The final boss is actually raw the way it transforms throughout the boss fight. DQ1 was the first RPG where a final boss had a second phase and tis game cranks that up to so many more. This is a good time to talk about the fact that this is actually a remake review because oh gosh the remake has such good DS era pixel art, especially during that final boss phase. The remake is such a vast improvement on the original in nearly every way but unfortunately within the DS version a feature called Party Chat was cut from international releases. That's why the mobile version which this review is actually for is the very best version. It lets you talk to allies at any point and they will always have something neat to say about the setting or events that transpired. It adds additional personality and world building to a game that was already full of both.

The biggest addition these remake versions have is an entirely new chapter. After beating the final boss you typically go back to right before the fight when reloading the game, which is true still, but now a new dungeon is opened up. This dungeon is difficult and a bit weird but it adds a new duo boss that upon beating, gives you access to an entirely new storyline. The rawest party member in the franchise's history joins you as you go take down an evil mastermind that is the reason most of the conflict in game occurred in the first place. The actually post credits isn't too different besides a few more characters being alive but it's such a beautiful addition nonetheless. The best part is this new story direction doesn't even break the canon of later games in any way whatsoever so you can interpret either ending as canon.

Sequels and spin-offs have greatly expanded how much I love this game too. 5 and 6 reference and build connections to 4 in such fun and unique ways. Heroes and other games also love including 4 content due to how great and large its main cast is. The game that makes me appreciate 4 the most though is Monsters The Dark Prince due to it basically being D4 from Psaro's perspective. It actually adds new twists and lore even fans of 4 would not see coming at all. DQ4 was a timeless classic by itself but even today it continues to become better and better as its legacy impacts modern games in the series immensely. Heck its not even this game that it has a vast legacy in. Games like Live A Live were directly inspired by it and that had a domino effect leading to Chrono Trigger, Xeno, Trails, etc. This game is such an important part of RPG history. It truly is the Chapters of the Chosen.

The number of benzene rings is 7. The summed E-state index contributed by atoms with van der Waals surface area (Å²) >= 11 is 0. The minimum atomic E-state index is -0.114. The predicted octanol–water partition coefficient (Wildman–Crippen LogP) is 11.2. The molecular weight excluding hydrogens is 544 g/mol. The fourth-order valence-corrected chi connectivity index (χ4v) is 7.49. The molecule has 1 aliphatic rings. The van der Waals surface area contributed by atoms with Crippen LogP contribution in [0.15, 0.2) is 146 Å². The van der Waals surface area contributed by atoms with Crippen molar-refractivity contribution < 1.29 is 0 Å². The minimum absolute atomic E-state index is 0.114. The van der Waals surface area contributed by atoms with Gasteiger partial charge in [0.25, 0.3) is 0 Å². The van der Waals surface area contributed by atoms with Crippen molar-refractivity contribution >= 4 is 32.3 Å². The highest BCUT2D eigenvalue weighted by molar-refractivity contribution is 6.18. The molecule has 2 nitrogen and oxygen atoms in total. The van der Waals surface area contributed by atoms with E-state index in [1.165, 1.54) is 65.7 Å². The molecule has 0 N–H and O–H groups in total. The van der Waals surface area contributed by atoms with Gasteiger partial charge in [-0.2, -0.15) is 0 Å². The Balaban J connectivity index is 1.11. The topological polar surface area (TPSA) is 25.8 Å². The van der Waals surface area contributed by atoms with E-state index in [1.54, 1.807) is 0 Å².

PS: I love this game so much that I have a replica of the sword, my boyfriend made me bead art of multiple party members, and I talk about the game so actively I grew a modest sized social media following. DQ4 genuinely impacted my life for the better and I'm happy thinking about it. Such a beautiful game with a great legacy. Will always be one of my favorite games of all time and that has absolutely 0 nostalgia bias behind it. In fact, it was one of the last mainline DQ games I got into. It really was just the perfect game for me.

The scope of BG2 with the production values of the later Bioware games. Insane to think that a game like this is even possible: I completed the game, something only 1 in 5 players have done based on Steam achievements, invested close to 120 hours in it and may yet have seen only 70-80% of what it has to offer.

The decision to move from RTwP to turn-based made me hesitant at first, but you quickly get used to it and other than making certain fights drag on too long, was clearly the right choice. Each action feels meaningful in a way that it didn't with RTwP. It enables a kind of deliberate encounter design that gets you out of the buffing and cloudkill/fireball cheese that was so effective in the originals.

The game empowers you in such a profound way, I struggle to put it into words. You have enormous freedom in planning your approach to each encounter. It spoils you with its action verbs. I think as gamers we were nearly ruined by the 7th gen and its war on systems. Our brains have been shaped by decades of dedication to streamlining and smoothing things out. Appreciating this game fully conversely means unlearning decades-old habits of guessing designer intent, and instead embracing improvisation and out-of-the-box thinking. Many of the most memorable moments in the game come from how quickly challenging encounters can give in to galaxy-brained schemes enabled by the game's systemic richness.

My only hesitation for the full five stars is how the game tends to sprawl in all cardinal directions (a problem that becomes very acute in the third act), and how inconsistent the tone and voice of the writing can be from moment to moment. Revisiting the BG2 party banter, it still feels superior to what was achieved here. Bioware Magic wasn't just a meme, they really had the sauce in a way that hasn't been fully replicated since. In this game, the voice acting is doing a lot of the heavy lifting of making the dialog sound natural. Often it will break the immersion with lines that are too flippant, too horny – or more commonly – just fall flat, only intermittently achieving the flow and narrative immersion that came so naturally in the Bioware games.